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Supreme Court to decide if local laws targeting homeless are ‘cruel and unusual’

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  • ASSOCIATED PRESS / OCT. 24
                                Los Angeles city employees clean up a homeless encampment to relocate homeless individuals into temporary housing as part of Los Angeles Mayor Karen Bass’ Inside Safe program in October.

    ASSOCIATED PRESS / OCT. 24

    Los Angeles city employees clean up a homeless encampment to relocate homeless individuals into temporary housing as part of Los Angeles Mayor Karen Bass’ Inside Safe program in October.

WASHINGTON >> The Supreme Court agreed Friday to review lower-court rulings that make it harder for cities in the western United States to prevent people from sleeping on the streets when there aren’t enough beds in homeless shelters.

The justices will hear an appeal from the city of Grants Pass, in southwestern Oregon, that has the backing of California Gov. Gavin Newsom, a Democrat, as well as other Democratic and Republican elected officials who have struggled to deal with homelessness brought on by rising housing costs and income inequality.

The court’s action comes a day after a panel of the 9th U.S. Circuit Court of Appeals affirmed a lower-court ruling blocking anti-camping ordinances in San Francisco, where Newsom once was the mayor.

A separate 9th Circuit panel ruled in the Oregon case that Grants Pass could not enforce local ordinances that prohibit homeless people “from using a blanket, pillow, or cardboard box for protection from the elements.” The decision applies across nine Western states: Alaska, Arizona, California, Hawaii, Idaho, Montana, Nevada, Oregon and Washington.

Locally, the American Civil Liberties Union of Hawaii’s has challenged sweeps in Honolulu and on Maui.

In August the ACLU’s motion for an injunction argued that Honolulu’s procedures constitute cruel or unusual punishment under the Hawaii Constitution and should therefore cease immediately via court order.

But 1st Circuit Judge John M. Tonaki this month denied the ACLU’s motion for the injunction, which allows the city to continue to enforce “essential public safety measures without impediment,” according to a city statement.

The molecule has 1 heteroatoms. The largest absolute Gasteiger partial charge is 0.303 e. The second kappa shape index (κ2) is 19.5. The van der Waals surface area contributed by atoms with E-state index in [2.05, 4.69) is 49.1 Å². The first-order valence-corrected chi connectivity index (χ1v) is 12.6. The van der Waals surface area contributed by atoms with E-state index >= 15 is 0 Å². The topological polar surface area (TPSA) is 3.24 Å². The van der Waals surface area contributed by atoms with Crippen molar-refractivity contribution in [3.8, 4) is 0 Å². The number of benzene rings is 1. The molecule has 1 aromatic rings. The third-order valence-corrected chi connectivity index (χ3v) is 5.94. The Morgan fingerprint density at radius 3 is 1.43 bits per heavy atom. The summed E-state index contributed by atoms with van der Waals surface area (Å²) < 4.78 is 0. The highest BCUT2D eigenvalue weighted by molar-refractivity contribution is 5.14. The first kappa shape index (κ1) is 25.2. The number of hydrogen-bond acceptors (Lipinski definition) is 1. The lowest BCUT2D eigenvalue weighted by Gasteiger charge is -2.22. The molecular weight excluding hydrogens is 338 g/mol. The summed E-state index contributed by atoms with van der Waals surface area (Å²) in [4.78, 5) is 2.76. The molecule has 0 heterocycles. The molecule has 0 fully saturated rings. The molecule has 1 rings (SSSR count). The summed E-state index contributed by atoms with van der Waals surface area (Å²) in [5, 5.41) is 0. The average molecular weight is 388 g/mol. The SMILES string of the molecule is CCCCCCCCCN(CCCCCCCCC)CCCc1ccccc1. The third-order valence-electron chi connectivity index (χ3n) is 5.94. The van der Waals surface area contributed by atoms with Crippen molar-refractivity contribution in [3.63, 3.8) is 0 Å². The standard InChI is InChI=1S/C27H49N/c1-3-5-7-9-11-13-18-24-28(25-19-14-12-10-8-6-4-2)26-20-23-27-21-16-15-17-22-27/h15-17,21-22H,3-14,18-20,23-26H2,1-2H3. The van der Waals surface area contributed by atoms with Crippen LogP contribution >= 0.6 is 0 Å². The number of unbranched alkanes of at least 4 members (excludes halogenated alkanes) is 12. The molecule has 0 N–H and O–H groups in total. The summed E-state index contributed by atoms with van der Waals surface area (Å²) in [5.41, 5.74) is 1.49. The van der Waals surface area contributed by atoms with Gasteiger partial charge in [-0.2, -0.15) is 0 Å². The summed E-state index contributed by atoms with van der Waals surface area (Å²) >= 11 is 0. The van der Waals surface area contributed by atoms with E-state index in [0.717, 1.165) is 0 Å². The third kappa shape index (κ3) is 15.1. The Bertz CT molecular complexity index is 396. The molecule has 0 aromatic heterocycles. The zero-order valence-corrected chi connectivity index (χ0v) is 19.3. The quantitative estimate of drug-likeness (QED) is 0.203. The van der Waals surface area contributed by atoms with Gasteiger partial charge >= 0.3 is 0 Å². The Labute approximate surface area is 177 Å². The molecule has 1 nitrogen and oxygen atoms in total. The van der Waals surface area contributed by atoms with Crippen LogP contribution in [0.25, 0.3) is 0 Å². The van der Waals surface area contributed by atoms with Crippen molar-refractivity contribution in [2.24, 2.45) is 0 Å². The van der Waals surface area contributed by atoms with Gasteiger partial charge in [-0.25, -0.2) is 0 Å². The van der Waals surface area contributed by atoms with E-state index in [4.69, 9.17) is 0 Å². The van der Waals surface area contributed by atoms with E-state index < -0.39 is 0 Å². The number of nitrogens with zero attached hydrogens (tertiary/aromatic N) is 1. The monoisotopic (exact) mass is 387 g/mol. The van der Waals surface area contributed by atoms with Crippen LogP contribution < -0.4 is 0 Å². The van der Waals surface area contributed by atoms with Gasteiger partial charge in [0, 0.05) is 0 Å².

Following a November 2021 sweep on Maui, the ALCU the following month appealed to the 2nd Circuit Court on behalf of two of the homeless people who lost property, alleging the county’s procedures and actions violated their state and federal constitutional rights of due process.

The court ruled that the plaintiffs were entitled to a contested case hearing before their property was destroyed.

The county then appealed, and the Hawaii Supreme Court heard arguments in December.

The two 9th Circuit Court of Appeals rulings, like a 2018 decision from the 9th Circuit in a case from Boise, Idaho, found that punishing people for sleeping on the streets when no alternative shelter is available amounts to “cruel and unusual punishment” in violation of the Constitution.

Elected officials urged the justices to take up the case because they say the rulings complicate their efforts to clear tent encampments, which have long existed in West Coast cities but have more recently become more common across the U.S. The federal count of homeless people reached 580,000 in 2023, driven by a lack of affordable housing, a pandemic that economically wrecked households, and a lack of access to mental health and addiction treatment.

“The Supreme Court can now correct course and end the costly delays from lawsuits that have plagued our efforts to clear encampments and deliver services to those in need,” Newsom said in a statement.

Theane Evangelis, a lawyer for Grants Pass, said in a statement that the appellate decisions “are actually harming the very people they purport to protect.”

Homeless people and their advocates say the sweeps are cruel and a waste of taxpayer money. They say the answer is more housing, not crackdowns.

“The issue before the Court is whether cities can punish homeless residents simply for existing without access to shelter,” Ed Johnson, a lawyer for homeless people who challenged the Grants Pass ordinances, said in a statement. “Nevertheless, some politicians and others are cynically and falsely blaming the judiciary for the homelessness crisis to distract the public and deflect blame for years of failed policies.”

Cities from Los Angeles to New York have stepped up efforts to clear encampments, records reviewed by The Associated Press show, as public pressure grew to address what some residents say are dangerous and unsanitary living conditions. But despite tens of millions of dollars spent in recent years, there appears to be little reduction in the number of tents propped up on sidewalks, in parks and by freeway offramps.

It’s unclear whether the case will be argued in the spring or the fall.

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Star-Advertiser staff writer Dan Nakaso contributed to this report.

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